Why Should I Care?
More than a million ice makers operate in restaurants, hospitals, hotels, and other facilities. Together they consume more than 8 billion kilowatt-hours (kWh) of electricity each year. These energy-hungry machines cost businesses more than $600 million in annual utility bills. Much of that spending is unnecessary, as there is a large model-to-model variation in the amount of electricity used！anywhere from 4 to 22 kWh per 100 pounds of ice produced. The bottom line? Careful choice of equipment can lead to big energy savings.
Types of ice. Ice machines produce a variety types of ice for a range of applications.
The choices are:
Cube ice, which is clear and comes in various shapes--rectangular, crescent, pillow-shaped, pure cube, or other regular shapes. The largest dimension is about 1 1/4 inches. Pieces of ice range in weight from 1/6 to 1/2 ounce and contain minimal amounts of liquid water. Most ice machines make cube ice.
Flake ice comes in chips or flakes that contain up to 20 percent liquid water. Flake ice tends to conform to the surface of items that rest on it and is typically used in supermarket display cases, on fishing boats, or anywhere food needs to be preserved for short periods. Flake ice may also occasionally be used in soft drinks.
Crushed ice consists of small, irregular pieces made by crushing larger chunks of ice. Its primary use is for keeping drinks cool.
Ice nuggets, made by extruding and freezing slushy flake ice into small pieces, are also used primarily to cool drinks.
For a detailed list of what types of ice are preferred for different applications, see page 50 of the 1998 ASHRAE Refrigeration Handbook. Information about ASHRAE publications is available at www.ashrae.org.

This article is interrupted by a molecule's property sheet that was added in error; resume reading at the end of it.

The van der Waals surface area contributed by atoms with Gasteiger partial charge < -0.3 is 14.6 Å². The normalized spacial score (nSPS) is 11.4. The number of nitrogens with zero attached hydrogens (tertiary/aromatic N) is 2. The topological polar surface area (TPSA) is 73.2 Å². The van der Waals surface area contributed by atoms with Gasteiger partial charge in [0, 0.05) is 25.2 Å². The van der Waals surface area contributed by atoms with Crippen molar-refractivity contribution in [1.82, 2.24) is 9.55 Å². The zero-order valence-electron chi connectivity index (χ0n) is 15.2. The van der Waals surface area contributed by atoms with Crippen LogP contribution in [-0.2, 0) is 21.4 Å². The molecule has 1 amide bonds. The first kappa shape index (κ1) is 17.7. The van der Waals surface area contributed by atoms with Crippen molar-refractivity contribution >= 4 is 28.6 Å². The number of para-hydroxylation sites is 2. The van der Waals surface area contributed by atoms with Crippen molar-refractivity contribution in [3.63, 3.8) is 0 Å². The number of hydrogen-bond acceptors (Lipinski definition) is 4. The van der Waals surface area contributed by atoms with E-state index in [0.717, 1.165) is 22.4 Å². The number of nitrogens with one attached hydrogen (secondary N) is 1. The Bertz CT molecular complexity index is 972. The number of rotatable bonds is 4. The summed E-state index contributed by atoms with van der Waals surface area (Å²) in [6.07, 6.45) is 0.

Types of machines. Ice machines may be integrated with an insulated storage bin (see Figure 1), known as a self-contained unit, or mounted on top of a separate bin. Integrated units are the simplest to install, but usually come with a fixed capacity. The capacity of nonintegrated units can be increased by stacking additional ice-making machinery on top of the first machine or by placing a second machine next to the first on top of a larger bin.
Figure 1: Ice cube maker
Ice cube makers often come with the ice-making equipment integrated with the storage bin, as shown here. Stainless steel resists corrosion and provides an attractive appearance.
Source: Manitowoc Co.
Ice makers are also classified as batch or continuous in operation. Batch models tend to produce ice that is purer than its source water, since the freezing process separates out the impurities. In continuous units, chemicals tend to remix in an ice/water combination. Controls for batch ice makers are more complicated！they must end the freezing at the proper time to start a thawing cycle, and resume the freezing process after the ice has been harvested.
Types of condenser. Ice makers are available with three different types of condenser:
Air-cooled ice makers use the most energy！about 5.4 to 22.5 kWh per 100 pounds of ice！but are less expensive than water-cooled models and use less water.
Water-cooled models are more efficient than air-cooled units, using 4.7 to 14.2 kWh per 100 pounds of ice. There is no addition to air conditioning loads, because the heat removed in making the ice is discharged outside the building.
Remote air-cooled condensers transfer heat generated by the ice-making process outside of the building. Like water-cooled units, they reject heat outside of conditioned spaces and therefore do not increase air conditioning loads. They also reduce noise levels inside by up to 75 percent, but there are extra installation costs for running lines to a remote location.